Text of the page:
ANC takes no position on Proposition 1
Thursday, October 20, 2016 by Jo Clifton
Mayor Steve Adler has written to the executive committee of the Austin Neighborhoods Council to reassure those neighborhood representatives that he will do his part to protect neighborhoods “in conjunction with the proposed transportation bonds” and the rewrite of the Land Development Code, known as CodeNEXT.
His letter was in response to resolutions approved by the ANC executive committee in September criticizing the $720 million transportation bond proposal as well as the rewrite of the Land Development Code. Long before they had the details of Proposition 1, neighborhood advocates expressed concern about the fact that they had not seen any of the proposed new code.
Adler’s letter, dated Oct. 14, points out that he was proud to have the endorsement of ANC when he ran for Council in 2014. He was obviously hoping that ANC would also endorse the bond proposal. That is unlikely to happen.
However, ANC President Mary Ingle told the Austin Monitor on Wednesday, “We are very pleased with the mayor’s letter to the executive committee, to his commitment to protecting neighborhoods. ANC is not going to take a position against the bond.”
The same cannot be said for CodeNEXT, which is set to be introduced to most members of the public starting in January.
Ingle said, “The fact is that we haven’t seen one sentence of code, and we’ve spent three years on this and we are going to see it in January – I kind of think we’ve been working on the emperor’s new clothes. … We’re spinning around with a bunch of jargon.”
ANC had asked Council to address the group’s concerns before the start of early voting on Monday. In addition, the group asked that Council “enact a policy that the corridor improvements will not be utilized to override neighborhood plans or facilitate the elimination of single-family homes or upsetting of single-family zoned properties immediately adjacent to the corridors.”
Ingle said, “The corridors are where the friction is, and we don’t really have any set plans for how this is going to work. We haven’t seen any code yet; we’re just gearing up to put the Trojans in the belly of the horse, and then when the code gets voted on: Boom!”
Adler went to great lengths in his letter to state the need for more housing and greater mobility. “In order to achieve this number of new units (75,000) without exacerbating sprawl or destroying our natural environment, we must have reasonable density in reasonable places. I believe the Imagine Austin Comprehensive Plan strikes the right balance on this issue by guiding our city to focus growth on designated activity corridors and centers, while respecting our neighborhood plans.”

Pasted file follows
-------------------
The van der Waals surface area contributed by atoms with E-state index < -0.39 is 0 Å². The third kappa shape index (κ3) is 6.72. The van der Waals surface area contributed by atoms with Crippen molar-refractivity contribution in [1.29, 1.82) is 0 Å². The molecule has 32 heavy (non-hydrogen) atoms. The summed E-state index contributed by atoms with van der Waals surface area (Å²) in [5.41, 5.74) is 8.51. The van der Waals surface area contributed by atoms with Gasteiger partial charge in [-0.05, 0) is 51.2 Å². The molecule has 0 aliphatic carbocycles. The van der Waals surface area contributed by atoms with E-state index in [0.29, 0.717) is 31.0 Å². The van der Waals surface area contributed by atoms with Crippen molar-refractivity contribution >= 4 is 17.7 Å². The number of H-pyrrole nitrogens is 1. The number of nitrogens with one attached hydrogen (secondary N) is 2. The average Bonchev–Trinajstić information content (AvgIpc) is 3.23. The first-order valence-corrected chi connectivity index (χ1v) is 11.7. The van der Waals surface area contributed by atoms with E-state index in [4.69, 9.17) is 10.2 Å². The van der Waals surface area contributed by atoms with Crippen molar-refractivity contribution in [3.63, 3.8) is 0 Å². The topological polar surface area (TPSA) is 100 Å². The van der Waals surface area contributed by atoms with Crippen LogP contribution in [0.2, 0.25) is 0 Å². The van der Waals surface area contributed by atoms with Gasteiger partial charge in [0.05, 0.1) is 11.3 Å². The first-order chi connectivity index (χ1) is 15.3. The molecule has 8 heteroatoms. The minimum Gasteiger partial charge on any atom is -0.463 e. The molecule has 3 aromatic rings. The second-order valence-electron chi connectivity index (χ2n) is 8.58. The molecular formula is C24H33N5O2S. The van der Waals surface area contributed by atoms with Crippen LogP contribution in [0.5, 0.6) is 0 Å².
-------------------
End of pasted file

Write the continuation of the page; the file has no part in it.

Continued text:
CodeNEXT is supposed to be designed to take its cues from the Imagine Austin plan. One of the big problems currently is that the meaning of that direction is unclear to most people.
The mayor also said there would not be enough housing supply “outside of the potential areas of transition within our single-family neighborhoods to justify the public outcry that will no doubt erupt when residents organize to defend their neighborhood’s character.”
The letter also included a commitment that neighborhoods would have substantial influence on the transition areas between single-family neighborhoods and areas of denser development.
In addition, Adler said, “I oppose changes to CodeNEXT that would result in the elimination of current single-family zoning outside of the areas of transition in single-family neighborhoods, without sufficient notice, input, and consent of affected neighborhoods.”
Ingle said, “The mayor has made promises and assurances that neighborhoods and neighborhood character will stay intact regardless of what happens on the corridors. That’s really important for maintaining the Austin we know.”
Ingle said that was a “verbal assurance that the mayor supports protecting neighborhoods,” but she said she wasn’t sure what that means in terms of CodeNEXT, because she and the rest of the public have yet to see the new code.
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